What is conservation tillage?
Conservation tillage refers to soil cultivation with direct drilling (no tillage) and minimum tillage. Conservation tillage is often used in conjunction with cover crops to allow surface incorporation of crop residues. Conservation tillage maintains a minimum of 30% of the soil surface covered by residue after drilling. Oppositely, conventional systems of tillage leave less than 30% of crop residues, and often none, on the soil surface after crop establishment. Conservation tillage conserves soil moisture, reduces run-off, increases the surface soil organic matter, reduces soil erosion and water contamination. Conservation tillage has been promoted in the US because it provides substantial environmental benefits, including reduction of soil erosion. This has become more important with climate change that is exacerbating the problem of soil erosion with erratic rainfall events and greater frequency of storms.
What are the effects of conservation tillage on beneficial insects?
Conservation tillage along with cover crops helps promote year-round natural enemy populations by providing alternate prey, reproductive sites, and protection from adverse conditions. Conservation tillage increases grass weeds and retains organic matter, leading to an increase of detritus feeding species upon which beneficial predators depend.
Conservation tillage can also reduce the environmental impact of insecticides by modifying the soil structure and affecting the degradation of insecticides in the soil. The fate of insecticide following application depend of many factors including insecticide’s active ingredient and adjuvants, environmental conditions, and soil properties. Insecticides may cause severe or chronic effects on beneficial organisms before they are degraded into harmless compounds.
A recent study conducted in peanuts at the North Florida Research and Education Center in Quincy demonstrated that predators of soil pests were protected by conservation tillage. The experiment consisted in a peanut field planted after a cover crop of oats. The field was divided into areas with conservation or conventional tillage. The peanut field was then treated with different types of insecticides. Soil pests found in the peanut field included mole crickets, click beetles, and peanut burrowing bugs, whereas soil pest predators included earwigs and ground beetles. Both soil pests and predators increased significantly under conservation tillage (Fig. 1). However, the application of insecticides on conventional tillage, such as imidacloprid, decreased significantly the number of soil pests as well as the number of predators.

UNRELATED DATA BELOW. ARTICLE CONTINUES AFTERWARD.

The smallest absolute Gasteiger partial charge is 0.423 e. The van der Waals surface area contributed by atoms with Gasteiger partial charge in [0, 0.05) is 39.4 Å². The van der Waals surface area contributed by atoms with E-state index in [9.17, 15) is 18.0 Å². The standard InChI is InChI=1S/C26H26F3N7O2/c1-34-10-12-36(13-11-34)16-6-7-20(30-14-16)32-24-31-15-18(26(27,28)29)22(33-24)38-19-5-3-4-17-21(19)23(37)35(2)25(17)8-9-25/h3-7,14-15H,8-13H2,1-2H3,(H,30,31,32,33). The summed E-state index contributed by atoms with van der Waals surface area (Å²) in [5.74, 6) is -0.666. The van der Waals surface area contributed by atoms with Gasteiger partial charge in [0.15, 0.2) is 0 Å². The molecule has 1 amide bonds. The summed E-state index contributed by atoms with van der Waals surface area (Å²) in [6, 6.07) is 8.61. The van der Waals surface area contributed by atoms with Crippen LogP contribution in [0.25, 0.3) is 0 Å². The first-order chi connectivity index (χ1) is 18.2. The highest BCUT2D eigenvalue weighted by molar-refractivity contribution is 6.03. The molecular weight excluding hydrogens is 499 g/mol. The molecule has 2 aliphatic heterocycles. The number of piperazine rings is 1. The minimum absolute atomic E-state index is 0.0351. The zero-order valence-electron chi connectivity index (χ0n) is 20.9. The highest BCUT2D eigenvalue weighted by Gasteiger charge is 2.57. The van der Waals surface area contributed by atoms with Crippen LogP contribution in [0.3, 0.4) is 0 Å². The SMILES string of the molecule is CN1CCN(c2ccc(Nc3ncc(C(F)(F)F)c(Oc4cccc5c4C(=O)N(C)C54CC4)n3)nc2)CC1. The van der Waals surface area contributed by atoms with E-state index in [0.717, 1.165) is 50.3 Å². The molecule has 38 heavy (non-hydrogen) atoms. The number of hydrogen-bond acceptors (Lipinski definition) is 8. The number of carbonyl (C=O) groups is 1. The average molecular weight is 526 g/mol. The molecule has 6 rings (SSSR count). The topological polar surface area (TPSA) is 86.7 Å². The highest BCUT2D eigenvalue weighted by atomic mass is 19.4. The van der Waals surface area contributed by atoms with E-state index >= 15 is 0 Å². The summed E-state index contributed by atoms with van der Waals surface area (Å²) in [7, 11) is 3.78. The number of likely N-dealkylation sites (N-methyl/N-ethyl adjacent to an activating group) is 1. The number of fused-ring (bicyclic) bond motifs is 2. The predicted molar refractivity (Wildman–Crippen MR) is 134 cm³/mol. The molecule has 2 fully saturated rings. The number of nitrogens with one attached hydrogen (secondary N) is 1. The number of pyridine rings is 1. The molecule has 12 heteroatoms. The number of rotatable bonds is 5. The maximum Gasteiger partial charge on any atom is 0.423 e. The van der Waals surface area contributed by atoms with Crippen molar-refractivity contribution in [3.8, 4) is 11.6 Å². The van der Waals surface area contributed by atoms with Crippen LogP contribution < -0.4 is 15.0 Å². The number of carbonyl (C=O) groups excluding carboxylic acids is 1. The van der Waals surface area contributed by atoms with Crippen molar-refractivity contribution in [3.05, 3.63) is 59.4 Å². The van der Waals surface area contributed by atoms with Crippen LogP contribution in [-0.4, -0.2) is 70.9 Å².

Interestingly, under conservation tillage the number of soil pests also decreased following insecticide application, but the predator populations remained at the same level as in the untreated area. The conclusion of this study was that conservation tillage increased significantly the number of soil pest predators and potentially protected them against the non-target effect of insecticides. Therefore, conservation of natural enemy population can be added to the numerous advantages of conservation tillage in peanuts.
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